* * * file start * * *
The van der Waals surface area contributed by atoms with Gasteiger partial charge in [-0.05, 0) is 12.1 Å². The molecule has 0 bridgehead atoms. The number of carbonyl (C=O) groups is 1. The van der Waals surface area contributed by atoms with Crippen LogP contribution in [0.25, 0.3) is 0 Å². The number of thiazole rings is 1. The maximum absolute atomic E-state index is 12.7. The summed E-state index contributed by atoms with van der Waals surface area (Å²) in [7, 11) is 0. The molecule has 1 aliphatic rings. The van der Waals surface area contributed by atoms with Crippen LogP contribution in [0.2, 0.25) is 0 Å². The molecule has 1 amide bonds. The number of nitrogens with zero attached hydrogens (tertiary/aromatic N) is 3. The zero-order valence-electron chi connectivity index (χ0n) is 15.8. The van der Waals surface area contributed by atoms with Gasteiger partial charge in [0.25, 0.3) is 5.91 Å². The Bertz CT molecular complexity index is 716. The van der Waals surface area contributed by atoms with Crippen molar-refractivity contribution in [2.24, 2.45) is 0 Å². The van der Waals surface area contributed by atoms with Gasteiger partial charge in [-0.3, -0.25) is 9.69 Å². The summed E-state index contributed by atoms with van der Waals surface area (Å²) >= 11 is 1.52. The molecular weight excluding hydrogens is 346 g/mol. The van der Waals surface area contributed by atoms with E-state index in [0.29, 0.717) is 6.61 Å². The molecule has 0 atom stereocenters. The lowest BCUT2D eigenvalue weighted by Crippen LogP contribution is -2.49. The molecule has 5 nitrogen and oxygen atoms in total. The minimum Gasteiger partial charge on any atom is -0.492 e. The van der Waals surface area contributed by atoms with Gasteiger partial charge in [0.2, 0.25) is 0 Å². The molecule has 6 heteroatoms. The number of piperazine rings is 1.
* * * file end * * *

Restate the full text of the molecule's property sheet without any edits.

The van der Waals surface area contributed by atoms with Gasteiger partial charge in [-0.05, 0) is 12.1 Å². The molecule has 0 bridgehead atoms. The number of carbonyl (C=O) groups is 1. The van der Waals surface area contributed by atoms with Crippen LogP contribution in [0.25, 0.3) is 0 Å². The number of thiazole rings is 1. The maximum absolute atomic E-state index is 12.7. The summed E-state index contributed by atoms with van der Waals surface area (Å²) in [7, 11) is 0. The molecule has 1 aliphatic rings. The van der Waals surface area contributed by atoms with Crippen LogP contribution in [0.2, 0.25) is 0 Å². The molecule has 1 amide bonds. The number of nitrogens with zero attached hydrogens (tertiary/aromatic N) is 3. The zero-order valence-electron chi connectivity index (χ0n) is 15.8. The van der Waals surface area contributed by atoms with Gasteiger partial charge in [0.25, 0.3) is 5.91 Å². The Bertz CT molecular complexity index is 716. The van der Waals surface area contributed by atoms with Crippen molar-refractivity contribution in [2.24, 2.45) is 0 Å². The van der Waals surface area contributed by atoms with Gasteiger partial charge in [-0.3, -0.25) is 9.69 Å². The summed E-state index contributed by atoms with van der Waals surface area (Å²) >= 11 is 1.52. The molecular weight excluding hydrogens is 346 g/mol. The van der Waals surface area contributed by atoms with E-state index in [0.29, 0.717) is 6.61 Å². The molecule has 0 atom stereocenters. The lowest BCUT2D eigenvalue weighted by Crippen LogP contribution is -2.49. The molecule has 5 nitrogen and oxygen atoms in total. The minimum Gasteiger partial charge on any atom is -0.492 e. The van der Waals surface area contributed by atoms with Gasteiger partial charge in [0.2, 0.25) is 0 Å². The molecule has 6 heteroatoms. The number of piperazine rings is 1.